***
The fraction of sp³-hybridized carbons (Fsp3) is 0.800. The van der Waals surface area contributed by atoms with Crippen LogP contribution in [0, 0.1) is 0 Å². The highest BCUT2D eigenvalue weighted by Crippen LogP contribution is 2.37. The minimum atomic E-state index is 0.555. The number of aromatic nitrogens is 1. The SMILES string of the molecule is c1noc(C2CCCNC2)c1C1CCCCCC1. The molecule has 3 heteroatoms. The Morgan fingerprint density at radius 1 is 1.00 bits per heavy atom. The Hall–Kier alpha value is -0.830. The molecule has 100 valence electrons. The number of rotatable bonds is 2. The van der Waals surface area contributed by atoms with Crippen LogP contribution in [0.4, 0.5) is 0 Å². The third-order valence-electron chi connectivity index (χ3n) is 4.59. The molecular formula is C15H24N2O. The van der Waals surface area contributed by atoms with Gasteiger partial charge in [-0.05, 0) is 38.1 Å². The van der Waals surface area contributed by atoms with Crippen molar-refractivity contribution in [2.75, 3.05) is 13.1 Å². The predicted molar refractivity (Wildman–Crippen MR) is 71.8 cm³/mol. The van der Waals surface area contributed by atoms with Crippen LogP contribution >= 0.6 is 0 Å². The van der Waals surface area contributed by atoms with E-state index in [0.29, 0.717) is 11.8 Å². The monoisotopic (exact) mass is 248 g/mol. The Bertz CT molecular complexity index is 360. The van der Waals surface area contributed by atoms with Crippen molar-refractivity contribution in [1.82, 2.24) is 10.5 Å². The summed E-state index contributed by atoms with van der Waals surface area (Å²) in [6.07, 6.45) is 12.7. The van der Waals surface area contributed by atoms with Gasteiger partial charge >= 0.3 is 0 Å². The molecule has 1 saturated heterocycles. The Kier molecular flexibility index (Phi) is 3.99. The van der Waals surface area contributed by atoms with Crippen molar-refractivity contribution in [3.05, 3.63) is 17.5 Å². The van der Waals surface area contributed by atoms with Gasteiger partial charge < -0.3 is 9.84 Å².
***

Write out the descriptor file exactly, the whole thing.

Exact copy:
The fraction of sp³-hybridized carbons (Fsp3) is 0.800. The van der Waals surface area contributed by atoms with Crippen LogP contribution in [0, 0.1) is 0 Å². The highest BCUT2D eigenvalue weighted by Crippen LogP contribution is 2.37. The minimum atomic E-state index is 0.555. The number of aromatic nitrogens is 1. The SMILES string of the molecule is c1noc(C2CCCNC2)c1C1CCCCCC1. The molecule has 3 heteroatoms. The Morgan fingerprint density at radius 1 is 1.00 bits per heavy atom. The Hall–Kier alpha value is -0.830. The molecule has 100 valence electrons. The number of rotatable bonds is 2. The van der Waals surface area contributed by atoms with Crippen LogP contribution in [0.4, 0.5) is 0 Å². The third-order valence-electron chi connectivity index (χ3n) is 4.59. The molecular formula is C15H24N2O. The van der Waals surface area contributed by atoms with Gasteiger partial charge in [-0.05, 0) is 38.1 Å². The van der Waals surface area contributed by atoms with Crippen molar-refractivity contribution in [2.75, 3.05) is 13.1 Å². The predicted molar refractivity (Wildman–Crippen MR) is 71.8 cm³/mol. The van der Waals surface area contributed by atoms with Crippen LogP contribution >= 0.6 is 0 Å². The van der Waals surface area contributed by atoms with E-state index in [0.29, 0.717) is 11.8 Å². The monoisotopic (exact) mass is 248 g/mol. The Bertz CT molecular complexity index is 360. The van der Waals surface area contributed by atoms with Crippen molar-refractivity contribution in [1.82, 2.24) is 10.5 Å². The summed E-state index contributed by atoms with van der Waals surface area (Å²) in [6.07, 6.45) is 12.7. The van der Waals surface area contributed by atoms with Gasteiger partial charge >= 0.3 is 0 Å². The molecule has 1 saturated heterocycles. The Kier molecular flexibility index (Phi) is 3.99. The van der Waals surface area contributed by atoms with Crippen molar-refractivity contribution in [3.05, 3.63) is 17.5 Å². The van der Waals surface area contributed by atoms with Gasteiger partial charge < -0.3 is 9.84 Å².